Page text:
September’s rally was surprisingly strong, counteracting the normal negative seasonal bias. But investors should consider adopting a more defensive stance into the fall as the rally masked some troublesome deterioration in the economic environment.
Since 1896, September has had an average return of slightly worse than -1%, the only month of the year with a statistically significant bias. But this year September did not play to script. As of Friday, the S&P 500 closed up 2.4% for the month, Europe 2.7%, Brazil 3.7% and Hong Kong 7%. Three factors combined to contribute to the unusually strong month:
- Massive new liquidity programs from the major central banks;
- Market momentum; and
- A lot of good luck.
In short, we got more than expected from both the Federal Reserve and the European Central Bank with their new asset purchase programs. And historically, September’s negative seasonal bias is much less pronounced in years when the market is up year-to-date, as is the case this year. Finally, much of the event risk that investors were worried about in Europe and the Middle East failed to materialize.
However, investors might be ignoring some troubling data on the economic front, particularly in the United States. One reason we’re a bit nervous about investor complacency is that along with the market rally, implied volatility collapsed in September. At the beginning of the month, the VIX Index–which measures implied volatility–was at 17.5, below its long-term average. As of last Friday, it was at around 15.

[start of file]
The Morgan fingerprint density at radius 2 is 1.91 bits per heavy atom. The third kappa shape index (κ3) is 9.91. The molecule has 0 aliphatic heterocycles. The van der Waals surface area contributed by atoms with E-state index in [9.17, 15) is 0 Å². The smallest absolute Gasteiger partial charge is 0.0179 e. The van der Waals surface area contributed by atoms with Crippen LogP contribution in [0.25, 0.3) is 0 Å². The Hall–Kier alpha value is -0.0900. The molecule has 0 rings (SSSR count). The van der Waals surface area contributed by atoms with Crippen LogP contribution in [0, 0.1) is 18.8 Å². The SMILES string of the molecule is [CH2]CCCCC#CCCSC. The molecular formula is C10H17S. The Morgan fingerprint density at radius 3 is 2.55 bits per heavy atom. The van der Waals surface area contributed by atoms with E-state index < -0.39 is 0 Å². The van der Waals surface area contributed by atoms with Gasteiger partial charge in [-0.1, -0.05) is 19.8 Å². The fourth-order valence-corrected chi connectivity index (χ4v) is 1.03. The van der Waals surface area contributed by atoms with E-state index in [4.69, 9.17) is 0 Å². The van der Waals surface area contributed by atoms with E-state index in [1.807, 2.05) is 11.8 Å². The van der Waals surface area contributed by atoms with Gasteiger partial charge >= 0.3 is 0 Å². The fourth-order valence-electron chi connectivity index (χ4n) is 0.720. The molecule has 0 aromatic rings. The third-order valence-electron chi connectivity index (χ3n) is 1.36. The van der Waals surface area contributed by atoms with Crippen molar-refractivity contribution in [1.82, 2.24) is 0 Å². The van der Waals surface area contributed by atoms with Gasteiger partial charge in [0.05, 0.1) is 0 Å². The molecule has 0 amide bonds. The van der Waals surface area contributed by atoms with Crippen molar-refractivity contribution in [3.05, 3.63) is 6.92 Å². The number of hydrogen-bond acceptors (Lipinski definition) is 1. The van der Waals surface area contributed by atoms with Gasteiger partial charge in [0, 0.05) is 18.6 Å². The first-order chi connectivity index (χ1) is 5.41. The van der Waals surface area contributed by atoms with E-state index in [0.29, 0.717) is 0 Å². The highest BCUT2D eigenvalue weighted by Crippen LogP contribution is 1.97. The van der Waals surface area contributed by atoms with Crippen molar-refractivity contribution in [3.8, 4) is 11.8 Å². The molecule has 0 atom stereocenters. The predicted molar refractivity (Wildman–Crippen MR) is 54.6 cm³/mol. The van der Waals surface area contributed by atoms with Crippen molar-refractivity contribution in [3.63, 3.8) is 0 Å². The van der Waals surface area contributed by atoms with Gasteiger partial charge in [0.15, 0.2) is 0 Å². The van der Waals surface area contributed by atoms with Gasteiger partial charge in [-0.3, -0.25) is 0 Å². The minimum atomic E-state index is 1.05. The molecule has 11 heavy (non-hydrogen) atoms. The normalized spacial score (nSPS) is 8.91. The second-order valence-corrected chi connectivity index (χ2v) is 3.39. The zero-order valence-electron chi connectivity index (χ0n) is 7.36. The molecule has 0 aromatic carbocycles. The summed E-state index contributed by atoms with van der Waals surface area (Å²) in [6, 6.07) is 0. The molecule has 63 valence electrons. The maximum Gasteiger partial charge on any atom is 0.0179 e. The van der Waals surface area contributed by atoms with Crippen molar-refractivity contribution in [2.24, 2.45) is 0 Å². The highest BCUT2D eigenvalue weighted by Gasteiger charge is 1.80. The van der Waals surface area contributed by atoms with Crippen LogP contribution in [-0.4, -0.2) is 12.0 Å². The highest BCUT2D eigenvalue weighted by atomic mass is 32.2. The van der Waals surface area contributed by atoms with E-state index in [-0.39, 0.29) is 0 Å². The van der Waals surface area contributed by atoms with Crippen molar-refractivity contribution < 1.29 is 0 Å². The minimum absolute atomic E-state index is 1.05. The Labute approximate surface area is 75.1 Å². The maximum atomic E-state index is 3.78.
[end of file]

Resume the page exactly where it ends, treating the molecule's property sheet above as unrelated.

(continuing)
While the drop in volatility was partly justified by improving credit conditions, other factors that typically drive volatility have deteriorated. The Chicago Fed National Activity Index is now at its lowest level since mid-2009, which suggests much slower economic growth. In addition, we still have the looming risk of the fiscal cliff, which doesn’t appear to be currently reflected in equity prices.
Given this environment, we think investors should consider shifting some exposure from market cap weighted indices towards minimum volatility. Minimum volatility portfolios historically have produced better risk-adjusted returns over the long term while providing some downside cushion amid uncertainty in the near term. They’re worth considering if you’re worried about the recent slowdown and the potential for a pickup in volatility. Minimum volatility can be accessed through funds such as:
- iShares MSCI All Country World Minimum Volatility Index Fund (ACWV);
- iShares MSCI EAFE Minimum Volatility Index Fund (EFAV);
- iShares MSCI Emerging Markets Minimum Volatility Index Fund (EEMV); and
- iShares MSCI USA Minimum Volatility Index Fund (USMV).
Disclaimer: In addition to the normal risks associated with investing, international investments may involve risk of capital loss from unfavorable fluctuation in currency values, from differences in generally accepted accounting principles or from economic or political instability in other nations. Emerging markets involve heightened risks related to the same factors as well as increased volatility and lower trading volume. The Funds may experience more than minimum volatility as there is no guarantee that the underlying index’s strategy of seeking to lower volatility will be successful.